Heat Illnesses 101

Your body normally cools itself by sweating. During hot weather, especially with high humidity, sweating just isn't enough. Your body temperature can rise to dangerous levels and you can develop a heat illness. Most heat illnesses occur from staying out in the heat too long. Exercising too much for your age and physical condition are also factors. Older adults, young children and those who are sick or overweight are most at risk. Drinking fluids to prevent dehydration, replenishing salt and minerals, and limiting time in the heat can help.

Progression of Heat Illnesses

 
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Heat Cramps

Heat cramps are brief, painful muscle cramps in the legs, arms, or abdomen that may occur during or after vigorous exercise in extreme heat. The sweating that occurs with intense physical activity causes the body to lose salts and fluids. This low level of salts causes the muscles to cramp. Kids are particularly at risk for heat cramps when they aren't drinking enough fluids. Although painful, heat cramps on their own aren't serious. But cramps can be the first sign of more serious heat illness, so they should be treated right away to help avoid any problems.

 

What to Do:

A cool place, rest, and fluids should ease a child's discomfort. If possible, give fluids that contain salt and sugar, such as sports drinks. Gently stretching and massaging cramped muscles also may help.

 
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Heat Exhaustion

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Heat exhaustion is a more severe heat illness that can occur when someone in a hot climate or environment hasn't been drinking enough fluids.

Signs and Symptoms of Heat Exhaustion May Include:

    • Increased Thirst
    • Weakness
    • Fainting
    • Muscle Cramps
    • Nausea and Vomiting
    • Irritability
    • Headache
    • Sweating (with Cool, Clammy Skin)
    • Elevated Temperature - but less than 104°F (40°C)


What to Do:

Go inside to a cooler place, an air-conditioned car, or shady area. Remove excess clothing, and encourage them to drink water. Sports drinks are NOT advised, as most contain nearly as much sugar as Cola, and can not only continue the dehydration trend, but also induce vomiting. A cool, wet cloth or cool water on your the skin may work wonders to help feel better. If too exhausted or ill to drink, call 911 or your local emergency number. If left untreated, heat exhaustion can develop into heatstroke, which can be fatal.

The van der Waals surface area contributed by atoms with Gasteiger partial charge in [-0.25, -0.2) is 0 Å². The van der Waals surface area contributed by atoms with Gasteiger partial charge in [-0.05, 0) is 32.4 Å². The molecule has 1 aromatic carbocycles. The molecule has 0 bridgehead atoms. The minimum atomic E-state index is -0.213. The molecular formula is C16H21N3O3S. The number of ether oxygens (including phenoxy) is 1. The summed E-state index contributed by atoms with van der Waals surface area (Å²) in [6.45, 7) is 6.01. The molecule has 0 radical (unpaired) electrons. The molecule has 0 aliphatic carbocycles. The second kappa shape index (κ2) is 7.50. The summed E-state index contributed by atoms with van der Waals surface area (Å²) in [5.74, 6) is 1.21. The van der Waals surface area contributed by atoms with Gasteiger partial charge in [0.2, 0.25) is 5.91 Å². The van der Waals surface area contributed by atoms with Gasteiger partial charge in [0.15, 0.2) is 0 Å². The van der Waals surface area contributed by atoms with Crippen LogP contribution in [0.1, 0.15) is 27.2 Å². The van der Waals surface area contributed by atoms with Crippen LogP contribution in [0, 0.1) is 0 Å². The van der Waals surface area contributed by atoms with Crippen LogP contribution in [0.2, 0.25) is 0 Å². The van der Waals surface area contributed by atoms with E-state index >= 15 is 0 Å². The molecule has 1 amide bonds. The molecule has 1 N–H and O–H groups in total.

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Heat Stroke

The most severe form of heat illness is heat stroke, a potentially life-threatening medical emergency. While a person is suffering from heat stroke, the body is unable to regulate its own temperature. Core body temperatures can soar to 106°F (41.1°C) or even higher, leading to brain damage or even death if it isn't quickly treated. Prompt medical treatment is required to bring the body temperature under control.

Factors that increase the risk for heat stroke include overdressing and extreme physical activity in hot weather with inadequate fluid intake. Heat stroke also can happen when a person (especially a child or elderly person) is left in, or becomes accidentally trapped in a car on a hot day. When the outside temperature is 93°F (33.9°C), the temperature inside a car can reach 125°F (51.7°C) in just 20 minutes, quickly raising body temperature to dangerous levels.

Signs and Symptoms of Heat Stroke May Include:

    • Severe Headache
    • Weakness, Dizziness
    • Confusion
    • Nausea or Vomiting
    • Rapid Breathing and Heartbeat
    • Fainting
    • Seizure
    • Not Sweating Anymore
    • Red, Hot, Dry Skin
    • Core Temperature of 104°F (40°C) or Higher


 
Heat Stroke Graphic

What to Do:

Call 911 or your local emergency number as soon as you notice signs or symptoms of heat stroke. Get the patient indoors or into the shade as quickly as possible. They may not be able to walk, so be prepared to move them with help! Remove tight or warm clothing, and using a sponge or wet towel, douse him or her with cool water. Do NOT give fluids or any OTC medications (such as Tylenol or Motrin).